Integration southern-style

Meat group in southern Brazil expands and integrates pork

Cléria Diesel works in the farrowing house at Suinosul Farm in Santa Rosa, Rio Grande do Sul, Brazil. Suinosul Farm is now a producer of 22kg piglets from 750 F1 sows for the Alibem meat group.
Cléria Diesel works in the farrowing house at Suinosul Farm in Santa Rosa, Rio Grande do Sul, Brazil. Suinosul Farm is now a producer of 22kg piglets from 750 F1 sows for the Alibem meat group.

Meat group Sadia, based in the southern Brazilian state of Santa Catarina although now with plants in many other states as well, has been a pioneer in partnership arrangements over recent decades. These began with poultry producers in the early 1970's, but by the end of the decade had spread to pig production. The move was accelerated because pork producers had become decapitalised and their numbers decimated by the consequences of an outbreak of African swine fever which caused heavy losses for a long period.

Since that time, many different partnership or integration arrangements have been tried by the big meat operators, with each model increasing the companies´ control over the producer. Initially, piglet production was based on a 'purchase-and-sale' contract between sow herd and integrator, in which the producer supplied all inputs and had a guaranteed market for his output.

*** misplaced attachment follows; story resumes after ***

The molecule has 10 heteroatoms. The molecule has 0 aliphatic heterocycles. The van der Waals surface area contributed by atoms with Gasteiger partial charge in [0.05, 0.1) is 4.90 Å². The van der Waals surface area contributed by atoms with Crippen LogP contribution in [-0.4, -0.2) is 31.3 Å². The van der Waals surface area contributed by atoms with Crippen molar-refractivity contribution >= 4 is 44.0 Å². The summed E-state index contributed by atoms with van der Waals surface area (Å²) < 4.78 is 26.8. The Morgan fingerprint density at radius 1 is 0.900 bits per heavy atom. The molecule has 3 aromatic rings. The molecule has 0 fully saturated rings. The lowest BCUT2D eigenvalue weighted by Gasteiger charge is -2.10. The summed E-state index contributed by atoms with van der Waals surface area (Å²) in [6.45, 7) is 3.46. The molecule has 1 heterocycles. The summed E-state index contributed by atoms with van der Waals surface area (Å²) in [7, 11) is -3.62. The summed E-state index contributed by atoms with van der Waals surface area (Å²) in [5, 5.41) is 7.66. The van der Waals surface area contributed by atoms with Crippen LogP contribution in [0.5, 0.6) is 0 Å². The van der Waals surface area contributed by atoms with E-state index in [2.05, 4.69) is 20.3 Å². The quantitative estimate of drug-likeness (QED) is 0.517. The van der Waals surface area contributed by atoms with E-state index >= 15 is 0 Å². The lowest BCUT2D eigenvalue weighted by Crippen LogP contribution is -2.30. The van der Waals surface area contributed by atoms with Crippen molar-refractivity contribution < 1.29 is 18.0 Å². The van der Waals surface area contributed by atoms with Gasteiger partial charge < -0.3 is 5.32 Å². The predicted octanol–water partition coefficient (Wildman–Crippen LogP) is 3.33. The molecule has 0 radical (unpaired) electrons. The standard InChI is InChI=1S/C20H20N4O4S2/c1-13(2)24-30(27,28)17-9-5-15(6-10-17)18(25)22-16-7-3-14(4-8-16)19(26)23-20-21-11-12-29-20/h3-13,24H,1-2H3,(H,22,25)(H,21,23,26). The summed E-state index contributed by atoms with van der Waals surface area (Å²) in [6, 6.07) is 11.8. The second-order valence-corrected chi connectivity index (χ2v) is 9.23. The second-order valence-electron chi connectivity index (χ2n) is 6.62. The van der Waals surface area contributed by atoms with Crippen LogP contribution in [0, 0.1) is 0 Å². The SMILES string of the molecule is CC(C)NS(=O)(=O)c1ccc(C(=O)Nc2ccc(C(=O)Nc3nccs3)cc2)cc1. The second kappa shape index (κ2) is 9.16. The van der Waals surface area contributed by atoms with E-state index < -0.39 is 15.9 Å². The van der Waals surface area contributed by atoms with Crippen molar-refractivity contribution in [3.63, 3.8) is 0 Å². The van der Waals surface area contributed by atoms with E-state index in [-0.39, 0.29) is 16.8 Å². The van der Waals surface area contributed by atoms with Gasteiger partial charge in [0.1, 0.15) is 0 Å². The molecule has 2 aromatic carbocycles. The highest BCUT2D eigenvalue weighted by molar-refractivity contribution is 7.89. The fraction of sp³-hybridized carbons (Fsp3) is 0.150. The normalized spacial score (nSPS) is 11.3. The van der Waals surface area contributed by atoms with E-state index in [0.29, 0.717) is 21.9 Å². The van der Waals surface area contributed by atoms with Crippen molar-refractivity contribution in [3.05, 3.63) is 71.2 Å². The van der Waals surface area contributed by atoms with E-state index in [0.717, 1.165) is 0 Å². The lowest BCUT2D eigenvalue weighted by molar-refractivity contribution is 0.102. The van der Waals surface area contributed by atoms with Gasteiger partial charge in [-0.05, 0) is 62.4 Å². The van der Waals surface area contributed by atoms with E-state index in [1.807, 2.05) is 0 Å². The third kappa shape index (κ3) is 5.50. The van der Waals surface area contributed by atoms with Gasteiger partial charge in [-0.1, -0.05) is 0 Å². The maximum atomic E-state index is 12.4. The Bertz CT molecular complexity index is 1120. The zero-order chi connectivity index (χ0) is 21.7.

The next stage was when the companies offered to buy out the producer´s herd, and supply new breeding stock to replace it, to ensure that the piglets conformed to the genetics they desired. This was attractive to the herd owner, as he pocketed the money from the sale, but it tied him even closer to the meat company because he no longer owned the animals on the unit or the piglets produced.

All inputs supplied

Currently Sadia is promoting a partnership model called comodato. In simple terms it means that the producer partner is responsible for supplying installations, labour, water and electricity while also taking care of maintenance and repairs. Sadia supplies and owns all the external inputs for producing the pigs. This covers not only the feed and drugs, but also the genetics in the form of gilts and semen.

One enterprise in the southern state of Rio Grande do Sul has a total of 1500 sows. The owner (we can call him Oscar) has a comodato agreement with Sadia to produce 28kg piglets.

Oscar, who was previously an independent farrow-to-finish producer, is satisfied with the income he receives. It is based on a percentage of a calculated value of the piglets produced. During the first year of the arrangement, he was paid 16.5% of that assessed value. This amount was enough to pay his immediate production costs (labour and electricity) from the return on the first 730 piglets per month, when on average he sent the group a total of 2900 pigs monthly.

By the current calculation used by Sadia, a 28kg piglet is worth approximately R$142.00 (Brazilian Reals), equivalent to about US$79. Oscar receives 16.5% of this amount, about US$13. On this basis, the monthly margin secured by Oscar's unit over direct costs is around US$28 200. He comments, it is literally money lodged in his bank account and not just wishful thinking about the increased stock value of the herd or feed stocks.